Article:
The technique employed to image the geology below the seafloor is called “seismic reflection profiling.” This process is comparable to the process of creating an ultrasound image. The research ship tows an acoustic source, in this case compressed air. The source releases and receives the compressed air (energy), and records the amount time it takes to reach the seafloor, layers below the seafloor, and return to the surface. We compile this data and create seismic images of the subsurface geology up to a few kilometers below the seafloor.

Diagram of a ship towing an acoustic source. Credit: USGS

My graduate school research involves studying and interpreting seismic images from Japan and Cascadia (the PNW) to understand how these plate boundaries evolve over time. Taking part in the acquisition and processing of this data has changed my entire perspective on my research, and my career. I’ve now been on deck to observe the acoustic source deployment process, I’ve logged and processed data, updated the track plan and communicated this information with the ship captain, and created daily maps and reports. I will eventually be able to use the data we collect for my own research project. It’s been an incredible experience making this science happen — like the art student who studies and interprets art, who then learns to paint and plan his or her own art installation for an exhibit.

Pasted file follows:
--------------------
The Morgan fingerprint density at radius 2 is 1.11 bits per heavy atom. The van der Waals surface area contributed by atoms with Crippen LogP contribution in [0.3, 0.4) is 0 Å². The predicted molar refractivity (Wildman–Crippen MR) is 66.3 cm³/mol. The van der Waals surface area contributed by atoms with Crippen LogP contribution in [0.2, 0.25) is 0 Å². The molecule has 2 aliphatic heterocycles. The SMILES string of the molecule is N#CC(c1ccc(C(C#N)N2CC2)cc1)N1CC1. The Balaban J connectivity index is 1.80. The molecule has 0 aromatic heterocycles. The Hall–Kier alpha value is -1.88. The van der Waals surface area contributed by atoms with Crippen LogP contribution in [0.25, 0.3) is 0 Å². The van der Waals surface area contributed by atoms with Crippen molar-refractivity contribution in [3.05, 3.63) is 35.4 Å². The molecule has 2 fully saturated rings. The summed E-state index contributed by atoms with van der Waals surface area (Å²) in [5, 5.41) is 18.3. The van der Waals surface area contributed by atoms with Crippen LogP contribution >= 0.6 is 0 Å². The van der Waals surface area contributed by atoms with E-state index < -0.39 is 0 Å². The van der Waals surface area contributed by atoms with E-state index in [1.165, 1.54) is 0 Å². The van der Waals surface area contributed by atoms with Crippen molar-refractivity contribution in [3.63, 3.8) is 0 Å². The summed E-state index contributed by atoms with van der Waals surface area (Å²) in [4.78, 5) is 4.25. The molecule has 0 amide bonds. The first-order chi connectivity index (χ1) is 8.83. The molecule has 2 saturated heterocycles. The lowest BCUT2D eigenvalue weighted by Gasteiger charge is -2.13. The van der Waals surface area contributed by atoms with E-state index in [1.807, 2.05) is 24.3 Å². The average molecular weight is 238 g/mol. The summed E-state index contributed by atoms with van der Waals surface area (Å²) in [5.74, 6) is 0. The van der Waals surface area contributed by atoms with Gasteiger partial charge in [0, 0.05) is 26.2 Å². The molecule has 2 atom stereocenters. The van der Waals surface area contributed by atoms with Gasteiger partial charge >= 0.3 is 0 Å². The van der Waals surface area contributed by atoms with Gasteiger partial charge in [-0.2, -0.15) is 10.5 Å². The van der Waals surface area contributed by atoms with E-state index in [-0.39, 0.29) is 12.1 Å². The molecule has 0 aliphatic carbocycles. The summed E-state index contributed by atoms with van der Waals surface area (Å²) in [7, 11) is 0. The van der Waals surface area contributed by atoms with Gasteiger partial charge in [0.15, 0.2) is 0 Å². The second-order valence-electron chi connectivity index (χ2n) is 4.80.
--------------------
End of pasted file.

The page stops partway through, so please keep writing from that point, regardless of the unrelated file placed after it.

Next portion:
Thank you to the National Science Foundation for making this expedition happen.

— Emily Schottenfels is a Ph.D. student at Boston University. Follow her on Twitter @emilyrschott, along with #SeismicECS


Daily Cruise Report | Day 271

Daily Summary: R/V Roger Revelle continued operations for MCS Line 4. We finished troubleshooting the magnetometer and deployed it at 00:27 UTC. The magnetometer began logging at 01:17 UTC. There was an issue with the one functional compressor at 4:50 UTC. The second compressor was up and running by 5:10 UTC. A strong bubble plume was detected on the multi-beam at 13:35 UTC. One of the sound source has had an operating issue, so we decided to obtain Lines 7 and 8 with only one sound source. For quality check, we promptly processed Line 7 data and ensured that we have acquired quality data with 2 second penetration even with these issues.